The new domestic “War on Terror,” kicked off by the riot on Jan. 6, has prompted several web giants to unveil predecessors to what effectively could become a soft social credit system by the end of this decade. Relying on an indirect hand from D.C., our social betters in corporate America will attempt to force the most profound changes our society has seen during the internet era.
China’s social credit system is a combination of government and business surveillance that gives citizens a “score” that can restrict the ability of individuals to take actions — such as purchasing plane tickets, acquiring property or taking loans — because of behaviors. Given the position of several major American companies, a similar system may be coming here sooner than you think.
Last week, PayPal announced a partnership with the left-wing Southern Poverty Law Center to “investigate” the role of “white supremacists” and propagators of “anti-government” rhetoric, subjective labels that potentially could impact a large number of groups or people using their service. PayPal says the collected information will be shared with other financial firms and politicians. Facebook is taking similar measures, recently introducing messages that ask users to snitch on their potentially “extremist” friends, which considering the platform’s bias seems mainly to target the political right. At the same time, Facebook and Microsoft are working with several other web giants and the United Nations on a database to block potential extremist content.
The actions of these major companies may seem logical in an internet riddled with scams and crime. After all, nobody will defend far-right militias or white supremacist groups using these platforms for their odious goals. However, the same issue with government censorship exists with corporate censorship: If there is a line, who draws it? Will the distinction between mundane politics and extremism be a “I’ll know it when I see it” scenario, as former Supreme Court Justice Potter Stewart described obscenity? If so, will there be individuals able to unilaterally remove people’s effective ability to use the internet? Could a Facebook employee equate Ben Shapiro with David Duke, and remove his account?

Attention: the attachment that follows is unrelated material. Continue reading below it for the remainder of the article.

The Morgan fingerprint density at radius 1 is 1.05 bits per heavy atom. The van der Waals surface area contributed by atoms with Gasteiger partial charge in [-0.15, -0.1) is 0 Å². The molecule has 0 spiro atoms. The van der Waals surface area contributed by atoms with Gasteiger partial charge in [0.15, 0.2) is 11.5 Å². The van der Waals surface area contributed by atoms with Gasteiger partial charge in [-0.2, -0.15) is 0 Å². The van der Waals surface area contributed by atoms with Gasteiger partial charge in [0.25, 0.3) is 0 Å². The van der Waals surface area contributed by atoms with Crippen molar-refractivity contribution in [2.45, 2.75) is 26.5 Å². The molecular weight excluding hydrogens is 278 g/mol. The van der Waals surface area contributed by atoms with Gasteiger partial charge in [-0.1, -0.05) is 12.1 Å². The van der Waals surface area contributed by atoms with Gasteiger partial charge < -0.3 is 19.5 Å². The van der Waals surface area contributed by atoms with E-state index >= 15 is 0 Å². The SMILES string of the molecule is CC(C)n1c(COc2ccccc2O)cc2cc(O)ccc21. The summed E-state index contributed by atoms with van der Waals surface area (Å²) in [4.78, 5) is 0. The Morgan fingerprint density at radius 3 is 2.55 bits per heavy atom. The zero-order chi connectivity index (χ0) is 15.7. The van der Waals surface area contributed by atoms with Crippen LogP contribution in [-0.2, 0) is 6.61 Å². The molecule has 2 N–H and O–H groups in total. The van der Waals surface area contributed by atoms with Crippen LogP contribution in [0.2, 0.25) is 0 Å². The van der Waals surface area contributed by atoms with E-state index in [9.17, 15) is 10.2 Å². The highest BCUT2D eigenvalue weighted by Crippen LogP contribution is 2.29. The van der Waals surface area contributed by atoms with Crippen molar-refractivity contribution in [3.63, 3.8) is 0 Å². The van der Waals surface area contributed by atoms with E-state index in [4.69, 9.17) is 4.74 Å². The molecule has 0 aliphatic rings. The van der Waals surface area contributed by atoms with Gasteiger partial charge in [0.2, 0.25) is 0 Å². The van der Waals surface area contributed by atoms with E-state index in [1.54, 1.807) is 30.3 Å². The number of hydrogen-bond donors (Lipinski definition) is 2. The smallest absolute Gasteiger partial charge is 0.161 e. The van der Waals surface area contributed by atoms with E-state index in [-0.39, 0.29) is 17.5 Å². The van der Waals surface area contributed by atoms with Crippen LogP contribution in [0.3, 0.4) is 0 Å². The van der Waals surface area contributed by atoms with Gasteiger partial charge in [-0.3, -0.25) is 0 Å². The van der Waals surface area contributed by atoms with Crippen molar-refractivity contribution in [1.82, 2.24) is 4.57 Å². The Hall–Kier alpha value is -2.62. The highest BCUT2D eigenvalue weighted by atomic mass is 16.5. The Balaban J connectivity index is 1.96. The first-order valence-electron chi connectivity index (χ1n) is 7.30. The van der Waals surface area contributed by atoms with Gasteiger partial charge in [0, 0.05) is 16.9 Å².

The implications of these crackdown efforts will be significantly more broad than just prohibiting Donald Trump from tweeting at 3 a.m. Young people cannot effectively function in society if blocked from using Facebook, Twitter, Gmail, Uber, Amazon, PayPal, Venmo and other financial transaction systems. Some banking platforms already have announced a ban on certain legal purchases, such as firearms. The growth of such restrictions, which will only accelerate with support from (usually) left-wing politicians, could create a system in which individuals who do not hold certain political views could be blocked from polite society and left unable to make a living.